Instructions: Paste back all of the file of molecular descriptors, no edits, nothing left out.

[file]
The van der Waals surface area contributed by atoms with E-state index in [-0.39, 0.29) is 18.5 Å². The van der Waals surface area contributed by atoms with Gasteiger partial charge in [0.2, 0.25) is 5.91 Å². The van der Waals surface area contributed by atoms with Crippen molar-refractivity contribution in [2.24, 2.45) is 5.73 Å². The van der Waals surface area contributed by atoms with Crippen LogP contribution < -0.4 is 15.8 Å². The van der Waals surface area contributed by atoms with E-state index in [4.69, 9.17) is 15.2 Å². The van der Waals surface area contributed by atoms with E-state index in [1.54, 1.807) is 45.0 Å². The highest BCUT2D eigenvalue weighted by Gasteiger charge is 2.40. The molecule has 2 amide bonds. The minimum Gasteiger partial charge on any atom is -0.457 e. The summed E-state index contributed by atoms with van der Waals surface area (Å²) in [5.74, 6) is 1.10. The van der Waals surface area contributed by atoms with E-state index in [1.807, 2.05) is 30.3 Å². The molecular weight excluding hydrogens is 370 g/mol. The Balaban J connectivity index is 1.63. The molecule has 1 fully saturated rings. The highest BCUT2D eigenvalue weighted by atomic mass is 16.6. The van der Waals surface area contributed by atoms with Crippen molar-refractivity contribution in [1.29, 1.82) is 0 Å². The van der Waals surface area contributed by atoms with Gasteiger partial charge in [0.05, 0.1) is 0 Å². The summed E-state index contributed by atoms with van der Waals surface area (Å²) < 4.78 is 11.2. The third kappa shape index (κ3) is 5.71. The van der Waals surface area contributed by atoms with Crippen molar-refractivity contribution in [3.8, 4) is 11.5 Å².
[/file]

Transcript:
The van der Waals surface area contributed by atoms with E-state index in [-0.39, 0.29) is 18.5 Å². The van der Waals surface area contributed by atoms with Gasteiger partial charge in [0.2, 0.25) is 5.91 Å². The van der Waals surface area contributed by atoms with Crippen molar-refractivity contribution in [2.24, 2.45) is 5.73 Å². The van der Waals surface area contributed by atoms with Crippen LogP contribution < -0.4 is 15.8 Å². The van der Waals surface area contributed by atoms with E-state index in [4.69, 9.17) is 15.2 Å². The van der Waals surface area contributed by atoms with E-state index in [1.54, 1.807) is 45.0 Å². The highest BCUT2D eigenvalue weighted by Gasteiger charge is 2.40. The molecule has 2 amide bonds. The minimum Gasteiger partial charge on any atom is -0.457 e. The summed E-state index contributed by atoms with van der Waals surface area (Å²) in [5.74, 6) is 1.10. The van der Waals surface area contributed by atoms with E-state index in [1.807, 2.05) is 30.3 Å². The molecular weight excluding hydrogens is 370 g/mol. The Balaban J connectivity index is 1.63. The molecule has 1 fully saturated rings. The highest BCUT2D eigenvalue weighted by atomic mass is 16.6. The van der Waals surface area contributed by atoms with Crippen molar-refractivity contribution in [1.29, 1.82) is 0 Å². The van der Waals surface area contributed by atoms with Gasteiger partial charge in [0.05, 0.1) is 0 Å². The summed E-state index contributed by atoms with van der Waals surface area (Å²) < 4.78 is 11.2. The third kappa shape index (κ3) is 5.71. The van der Waals surface area contributed by atoms with Crippen molar-refractivity contribution in [3.8, 4) is 11.5 Å².